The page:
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Xylem to buy Evoqua in $7.5 billion deal to tap water demand

Xylem to buy Evoqua in $7.5 billion deal to tap water demand
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By Reuters
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By Nathan Gomes, Isla Binnie and David Carnevali

-Water technology company Xylem Inc on Monday agreed to buy Evoqua Water Technologies Corp in a $7.5 billion all-stock deal, aiming to tap into growing global awareness of risks around water scarcity.

Evoqua shareholders will receive 0.480 new Xylem shares for each Evoqua share they own, representing a premium of about 29% based on Friday's closing prices.

Shares in Xylem, which provides water and waste water treatment services, closed down nearly 8% on Monday after recouping some earlier losses, as investors disapproved of the hefty price tag.

Evoqua's wastewater management business has enjoyed broad demand from most of its operations in recent months, but the purchase price - which reaches $7.5 billion including debt - spooked investors, CFRA analyst Jonathan Sakraida said.

While it is not unusual for stock prices of buyers to face pressure from investors after the announcement of sizable transactions, the rising cost of capital and broader macroeconomic uncertainty of recent quarters has made Wall Street investors even more risk-averse to deals than usual, making it harder to execute mergers successfully.

For instance, Emerson Electric's shares have been punished by investors since the industrial conglomerate unveiled an all-cash hostile takeover bid for National Instruments Corp earlier in January.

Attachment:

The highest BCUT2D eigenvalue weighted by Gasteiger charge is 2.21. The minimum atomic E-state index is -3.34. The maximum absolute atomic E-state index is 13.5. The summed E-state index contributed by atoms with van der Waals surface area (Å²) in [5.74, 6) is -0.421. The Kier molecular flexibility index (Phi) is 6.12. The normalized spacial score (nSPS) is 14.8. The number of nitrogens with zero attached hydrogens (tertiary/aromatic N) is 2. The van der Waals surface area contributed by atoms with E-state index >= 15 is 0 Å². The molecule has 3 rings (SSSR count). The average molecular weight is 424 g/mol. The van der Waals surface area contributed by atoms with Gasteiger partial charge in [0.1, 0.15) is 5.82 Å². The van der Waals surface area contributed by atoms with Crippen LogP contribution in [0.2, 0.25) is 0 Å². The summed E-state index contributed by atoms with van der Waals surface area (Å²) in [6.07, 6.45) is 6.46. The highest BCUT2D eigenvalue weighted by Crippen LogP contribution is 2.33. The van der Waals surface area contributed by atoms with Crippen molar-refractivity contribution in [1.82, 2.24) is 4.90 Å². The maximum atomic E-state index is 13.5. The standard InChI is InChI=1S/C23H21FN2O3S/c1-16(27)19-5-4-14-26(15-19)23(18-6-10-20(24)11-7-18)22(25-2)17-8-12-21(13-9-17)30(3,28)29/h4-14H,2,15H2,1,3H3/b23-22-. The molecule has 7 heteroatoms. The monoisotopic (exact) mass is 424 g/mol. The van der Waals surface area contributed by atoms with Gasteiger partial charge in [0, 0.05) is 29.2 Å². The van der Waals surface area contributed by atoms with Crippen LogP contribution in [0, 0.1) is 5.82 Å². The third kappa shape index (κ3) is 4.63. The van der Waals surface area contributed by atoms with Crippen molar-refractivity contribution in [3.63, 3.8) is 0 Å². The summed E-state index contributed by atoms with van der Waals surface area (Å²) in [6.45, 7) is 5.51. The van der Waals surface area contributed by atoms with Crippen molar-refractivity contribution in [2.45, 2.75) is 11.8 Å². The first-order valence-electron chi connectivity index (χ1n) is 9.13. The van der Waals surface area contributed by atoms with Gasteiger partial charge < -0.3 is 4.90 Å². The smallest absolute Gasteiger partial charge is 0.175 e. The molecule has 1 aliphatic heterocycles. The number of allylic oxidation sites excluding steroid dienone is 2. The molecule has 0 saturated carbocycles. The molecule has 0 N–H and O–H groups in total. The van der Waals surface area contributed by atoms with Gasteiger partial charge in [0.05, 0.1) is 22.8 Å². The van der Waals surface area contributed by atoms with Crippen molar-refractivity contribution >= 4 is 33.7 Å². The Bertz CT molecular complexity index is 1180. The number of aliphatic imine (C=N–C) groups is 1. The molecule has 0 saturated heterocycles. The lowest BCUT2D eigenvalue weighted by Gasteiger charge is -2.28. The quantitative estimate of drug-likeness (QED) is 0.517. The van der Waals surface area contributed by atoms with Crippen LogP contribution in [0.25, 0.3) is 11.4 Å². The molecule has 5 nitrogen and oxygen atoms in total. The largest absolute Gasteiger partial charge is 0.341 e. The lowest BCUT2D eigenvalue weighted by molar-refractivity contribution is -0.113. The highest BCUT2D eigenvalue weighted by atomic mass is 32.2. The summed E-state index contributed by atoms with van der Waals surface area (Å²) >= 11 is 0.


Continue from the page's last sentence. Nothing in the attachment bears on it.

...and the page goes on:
Explaining the outlay, Xylem executives told analysts on a conference call they expected the deal to generate cost synergies of about $140 million within three years. Xylem shareholders will control roughly 75% of the combined company after the deal closes.

"Clearly there is upside, both in cost but mainly revenue," Xylem Chief Executive Patrick Decker told Reuters, adding the companies had not yet committed to revenue targets.

TACKLING WATER SCARCITY

Demand for fresh water is rising globally due to population growth, industrial expansion and increased agricultural development. Policymakers and business leaders are backing global initiatives to help secure supply.

"When you think about what's going on around water infrastructure, the issues of scarcity, resilience, affordability ... it's the right time for us to be together," said Decker, who will stay on to lead the combined company. Evoqua CEO Ronald Keating is expected to step down after the deal closes, according to a person familiar with the matter.

With the acquisition, Xylem will have a bigger presence in businesses capable of generating recurring revenue such as water services, according to a company presentation.

Pittsburgh, Pennsylvania-based Evoqua serves industrial, municipal and recreational customers in nine countries.

Xylem had previously approached Evoqua with an acquisition offer worth $2.5 billion, before the latter chose to float its shares through an initial public offering (IPO) in 2017. Evoqua also received acquisition interest from other potential buyers before agreeing to a deal with Xylem, the source cited above said.

The deal is also expected to expand Evoqua internationally.

Lazard and Guggenheim Securities acted as financial advisers to Xylem, while Gibson, Dunn & Crutcher LLP was its legal adviser. Goldman Sachs, Bank of America and law firm Jones Day advised Evoqua on the sale.

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